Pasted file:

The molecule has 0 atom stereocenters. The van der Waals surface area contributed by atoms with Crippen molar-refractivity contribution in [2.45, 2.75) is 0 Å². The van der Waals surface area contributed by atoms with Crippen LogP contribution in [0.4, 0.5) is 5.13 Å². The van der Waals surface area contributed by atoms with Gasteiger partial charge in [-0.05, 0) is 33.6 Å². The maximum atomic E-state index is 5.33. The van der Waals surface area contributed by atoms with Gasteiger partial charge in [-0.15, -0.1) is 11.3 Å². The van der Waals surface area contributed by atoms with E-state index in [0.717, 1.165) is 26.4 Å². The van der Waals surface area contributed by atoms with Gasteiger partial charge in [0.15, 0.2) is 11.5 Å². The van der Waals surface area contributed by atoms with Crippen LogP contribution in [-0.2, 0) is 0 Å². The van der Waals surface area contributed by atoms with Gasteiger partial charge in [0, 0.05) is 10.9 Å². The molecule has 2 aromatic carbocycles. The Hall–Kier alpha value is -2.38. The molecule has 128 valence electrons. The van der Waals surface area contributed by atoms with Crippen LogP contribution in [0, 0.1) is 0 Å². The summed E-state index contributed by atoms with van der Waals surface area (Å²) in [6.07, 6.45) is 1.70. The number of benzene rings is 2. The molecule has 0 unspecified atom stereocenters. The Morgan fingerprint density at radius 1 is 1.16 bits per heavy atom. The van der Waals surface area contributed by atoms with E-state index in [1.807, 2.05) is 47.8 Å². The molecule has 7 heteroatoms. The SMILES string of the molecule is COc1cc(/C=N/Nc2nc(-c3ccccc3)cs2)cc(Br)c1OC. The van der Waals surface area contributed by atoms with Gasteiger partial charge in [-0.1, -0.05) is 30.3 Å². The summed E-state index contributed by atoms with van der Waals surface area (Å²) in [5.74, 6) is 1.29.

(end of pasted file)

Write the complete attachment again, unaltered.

The molecule has 0 atom stereocenters. The van der Waals surface area contributed by atoms with Crippen molar-refractivity contribution in [2.45, 2.75) is 0 Å². The van der Waals surface area contributed by atoms with Crippen LogP contribution in [0.4, 0.5) is 5.13 Å². The van der Waals surface area contributed by atoms with Gasteiger partial charge in [-0.05, 0) is 33.6 Å². The maximum atomic E-state index is 5.33. The van der Waals surface area contributed by atoms with Gasteiger partial charge in [-0.15, -0.1) is 11.3 Å². The van der Waals surface area contributed by atoms with E-state index in [0.717, 1.165) is 26.4 Å². The van der Waals surface area contributed by atoms with Gasteiger partial charge in [0.15, 0.2) is 11.5 Å². The van der Waals surface area contributed by atoms with Crippen LogP contribution in [-0.2, 0) is 0 Å². The van der Waals surface area contributed by atoms with Gasteiger partial charge in [0, 0.05) is 10.9 Å². The molecule has 2 aromatic carbocycles. The Hall–Kier alpha value is -2.38. The molecule has 128 valence electrons. The van der Waals surface area contributed by atoms with Crippen LogP contribution in [0, 0.1) is 0 Å². The summed E-state index contributed by atoms with van der Waals surface area (Å²) in [6.07, 6.45) is 1.70. The number of benzene rings is 2. The molecule has 0 unspecified atom stereocenters. The Morgan fingerprint density at radius 1 is 1.16 bits per heavy atom. The van der Waals surface area contributed by atoms with E-state index in [1.807, 2.05) is 47.8 Å². The molecule has 7 heteroatoms. The SMILES string of the molecule is COc1cc(/C=N/Nc2nc(-c3ccccc3)cs2)cc(Br)c1OC. The van der Waals surface area contributed by atoms with Gasteiger partial charge in [-0.1, -0.05) is 30.3 Å². The summed E-state index contributed by atoms with van der Waals surface area (Å²) in [5.74, 6) is 1.29.